Besides the spectacled bear, other characteristic mammals include the otter, the sloth, the puma, the oncilla and the crab-eating fox. Prominent wildfowl species include the grey-throated warbler, the owl, the woodpecker, the hummingbird, the rusty-faced parrot, the mountain partridge, the cock-of-the-rock, the oil-bird, the Andean guan, the black guan, the Venezuelan wood quail, the yellow-winged parakeet, the toucan and the blue jay.
The southern sector of the Park is occupied almost entirely by indigenous U’was communities, who constitute one of the area’s greatest assets by virtue of everything their culture represents. Most of the inhabitants are peasant farmers who make a living from hunting, fishing, stock raising and agriculture. The predominant transitory crops are sugar cane, green onions, kidney beans, bananas, tech-nified and greenhouse tomatoes, manioc and garden vegetables such as the green bean and the paprika pepper. Toledo is important for its coffee, which is much in demand on international markets for its aroma. Indeed, it is regarded as being in a category of its own and is known as ‘special Toledo coffee’. Lastly, fruits are cultivated such as the peach, the strawberry, the passion fruit and the tamarillo or tree tomato.
- Established: 1977
- Area: 48,000 hectares
- Altitude: Between 350 and 3,450 metres above sea level
- Climate: Warm – paramo
- Average temperature: Between 5°C and and 25°C
PLANNING YOUR VISIT
- LOCATION: The Tama National Natural Park occupies the south-eastern end of Norte de Santander Department, in the Cordillera Oriental. It borders in the north with the municipality of Herran; in the south with the departments of Arauca and Boyaca; in the west with the municipality of Toledo and in die east with the Venezuelan park of the same name. Before travelling to the Park, inquire at the National Natural Parks Office about special requirements for visiting the protected area.
- HOW TO GET THERE: The place most visited in the Park is where the lookout cabins are situated, in the Orocue sector near Herran. The following routes lead there:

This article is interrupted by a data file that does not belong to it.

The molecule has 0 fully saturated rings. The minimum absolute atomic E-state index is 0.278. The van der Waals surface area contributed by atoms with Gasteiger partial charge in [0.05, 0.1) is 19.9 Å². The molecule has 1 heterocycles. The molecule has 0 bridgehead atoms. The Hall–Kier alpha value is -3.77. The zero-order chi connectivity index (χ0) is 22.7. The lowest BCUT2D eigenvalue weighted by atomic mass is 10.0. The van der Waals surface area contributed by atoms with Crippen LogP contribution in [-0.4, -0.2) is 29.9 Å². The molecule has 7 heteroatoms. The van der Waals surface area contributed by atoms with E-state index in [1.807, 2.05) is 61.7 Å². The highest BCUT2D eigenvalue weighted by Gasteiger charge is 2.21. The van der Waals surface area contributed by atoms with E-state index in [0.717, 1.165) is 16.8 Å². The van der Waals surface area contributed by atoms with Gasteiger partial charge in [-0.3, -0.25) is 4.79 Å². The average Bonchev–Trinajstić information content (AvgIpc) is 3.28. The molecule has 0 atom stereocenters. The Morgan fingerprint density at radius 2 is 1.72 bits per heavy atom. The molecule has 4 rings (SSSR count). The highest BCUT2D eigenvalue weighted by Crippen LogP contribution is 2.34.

- 1.- From Cucuta: Approximate time: 3 hours, – Itinerary: Take the paved road to Chinacota, then take the unmade road to Herran, passing through Ragonvalia. Once there, you proceed through Venezuelan territory (a visa is needed), via the villages of Villa Paez and Betania, to Palma Sola. After a further 2 kilometres on foot, you reach the cabin.
- 2.- From Pamplona: Approximate time: 4 hours, itinerary: ronow ine loieao road tor 42 kilometres. Then take the road to Chindcota, passing through Tapata, Quebradagrande, the Mejue marsh, Iscala Sur and Iscala Norte.
- WHERE TO STAY: There is a campsite for five people, and huts with two rooms for four people each in the Orocue sector.
- WHERE TO SEEK MEDICAL ATTENTION: The nearest health centres are in Herran and Toledo.
- HOW LONG TO STAY: The time you are authorised to stay will depend on your research work plan or the specific activity you intend to engage in, with due permission from the National Natural Parks Office.
- WHEN TO GO: The best time to go is in January and February, which are the driest months. The wettest months are June and July.
WHAT TO VISIT IN THE PARK
The area is characterised by its spectacular varied landscapes and routes of special scientific, educational and recreational interest. These include the cloud forests (with their corresponding interpretive trails), the old royal roads, the Centro de Visitantes in the Orocue sector, the paramos of Banderas, Mejue, Tama and Santa Isabel, at the highest point in the Park, the Tapata thermal springs and the waterfalls of La Colorada and La Segueta, which are approximately 800 metres high.
WHAT TO DO IN THE PARK:
There are inner circuits that provide scbpe for the main activities, namely hiking, wild fauna and flora observation, photography and video filming and environmental research and education.